Shift 4: Not a Boy

If I were a boy, this would be so much easier. Nobody would look at me twice. I could sleep without checking I hadn’t been followed. I could go anywhere.

And I wouldn’t wake up with cramps.


It took a while for my period to come. I guess all the stress of everything. But when it came, it came heavy and felt like it was ripping me in two.

When I had bad periods before, Gran would always bring me a hot water bottle, tuck me in, leave some ginger tea on the night stand, and then, lying with the warmth on my abdomen, I’d listen to her playing Chopin nocturnes. Soon all the tightness eased away. Sometimes, I’d get out of bed and do something. Sometimes, I’d stay tucked in and read all day, while she played, taking breaks to bring me snacks.


It’s not like that now.

Of course, I didn’t have the stuff I needed for it. I found the secret key to the employees’ lounge that Deon kept under a rock for me, and rifling through the medicine cabinets in their bathroom, I found some “sanitary napkins.” By then it was too late, and my underpants and pajama bottoms were messed up.

On top of that, the sink in the public bathroom was busted. I got the other secret key from under the other rock and opened the work shed. I could only find the big monkey wrench, but it did the job.


If I were a boy, I wouldn’t have to be on my own like this.

Uncle Scott didn’t touch boys. He didn’t tell them they were worthless pieces of… He didn’t tell them they were wrong, stupid, fat, ugly, bony, too muscular, too skinny, put on a dress, shut up, get over here, and shut up.


If I were a boy, I’d be living with Uncle Scott.

If I were a boy, I’d kill him, for what he’d do to me if I were a girl.


And I am a girl. And he did it.


Deon called my name.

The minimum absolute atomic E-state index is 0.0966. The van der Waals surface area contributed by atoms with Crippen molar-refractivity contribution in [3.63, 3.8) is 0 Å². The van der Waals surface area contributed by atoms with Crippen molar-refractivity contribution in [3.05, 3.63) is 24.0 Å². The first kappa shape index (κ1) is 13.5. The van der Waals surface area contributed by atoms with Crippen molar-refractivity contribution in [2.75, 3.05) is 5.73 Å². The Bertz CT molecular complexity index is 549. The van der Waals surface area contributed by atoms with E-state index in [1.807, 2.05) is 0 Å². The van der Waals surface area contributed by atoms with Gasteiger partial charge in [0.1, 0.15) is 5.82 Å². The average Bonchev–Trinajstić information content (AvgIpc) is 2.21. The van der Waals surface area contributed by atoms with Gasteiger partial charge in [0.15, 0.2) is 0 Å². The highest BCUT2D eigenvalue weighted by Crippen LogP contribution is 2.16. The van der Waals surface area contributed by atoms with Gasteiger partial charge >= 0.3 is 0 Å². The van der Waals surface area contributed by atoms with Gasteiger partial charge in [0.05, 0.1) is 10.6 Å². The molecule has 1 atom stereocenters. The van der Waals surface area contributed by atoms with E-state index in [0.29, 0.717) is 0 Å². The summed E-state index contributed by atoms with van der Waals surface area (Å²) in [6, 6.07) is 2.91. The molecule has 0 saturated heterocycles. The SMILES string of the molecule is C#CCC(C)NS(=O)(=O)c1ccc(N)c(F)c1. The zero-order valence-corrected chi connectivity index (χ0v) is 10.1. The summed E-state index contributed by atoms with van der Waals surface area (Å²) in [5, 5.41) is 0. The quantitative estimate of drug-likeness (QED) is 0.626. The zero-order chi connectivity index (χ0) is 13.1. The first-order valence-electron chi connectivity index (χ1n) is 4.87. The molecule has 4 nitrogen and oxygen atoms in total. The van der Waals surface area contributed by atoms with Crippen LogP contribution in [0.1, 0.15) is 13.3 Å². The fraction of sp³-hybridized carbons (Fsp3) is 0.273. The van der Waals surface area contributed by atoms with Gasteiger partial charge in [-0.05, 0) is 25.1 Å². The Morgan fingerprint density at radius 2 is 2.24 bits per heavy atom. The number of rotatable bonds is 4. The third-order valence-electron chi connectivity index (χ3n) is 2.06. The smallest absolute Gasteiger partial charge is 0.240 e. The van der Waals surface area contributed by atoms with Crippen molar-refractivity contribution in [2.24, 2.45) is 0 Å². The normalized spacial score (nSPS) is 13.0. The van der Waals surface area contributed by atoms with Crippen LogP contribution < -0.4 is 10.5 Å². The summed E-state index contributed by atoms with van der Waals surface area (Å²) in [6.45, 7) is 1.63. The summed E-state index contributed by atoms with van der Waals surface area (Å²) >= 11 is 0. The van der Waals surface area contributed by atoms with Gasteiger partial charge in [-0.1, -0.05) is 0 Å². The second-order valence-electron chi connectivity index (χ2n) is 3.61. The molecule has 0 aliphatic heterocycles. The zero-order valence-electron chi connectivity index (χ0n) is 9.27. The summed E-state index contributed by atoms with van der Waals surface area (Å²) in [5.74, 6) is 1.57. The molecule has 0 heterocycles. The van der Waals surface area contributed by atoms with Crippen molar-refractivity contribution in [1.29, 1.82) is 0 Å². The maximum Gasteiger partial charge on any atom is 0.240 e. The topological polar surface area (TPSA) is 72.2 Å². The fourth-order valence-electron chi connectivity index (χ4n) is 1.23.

“You’re up bright and early! We haven’t even opened the buildings yet!”


It didn’t take Deon any time at all to see I was upset.

When he asked what was wrong, I just told him my period.

“Ah,” he said, “that’s rough. You got what I need?”

When I told him I did, he just shook his head and thought for a moment.

Then he pulled out his wallet and handed me a guest pass to his spa.

“It’s not far,” he said. “You can walk there in half an hour. And if you want to wait until I get off, I’ll drive you.”

He told me they had showers, steam rooms, and laundry facilities.

“They’ve even got a free bin of clothes from the Lost and Found for the stuff that’s been there over six months. Pick out something new for yourself!”

When I got there, I discovered they had free Wi-Fi, too.

After my shower, while my clothes were in the wash, I googled myself again. Middle school track record in the 880 was all that came up, once again.

I spent some time looking through the facebook pages of kids I’d gone to middle school with. They were in high school now. It felt really neat to look into their world.


They were still living normal lives.

I found one of my old friend’s blogs. She writes fanfic for Disney Princess movies. Her most current story was about Pocahontas. I could tell she’d based the character on me, in some ways, like she was a fast runner, dressed like a boy, acted tough, knew a lot about plants, and had a real tender side that got hurt easily.

I wonder if I’ll ever see her again.


I got tired reading, really tired, all of a sudden.

I took a nap, right there in the spa, while my clothes spun in the dryer.


In my sleep, I could hear the music playing on the sound system. It was the adagio from Beethoven’s first sonata. My gran played that, too.

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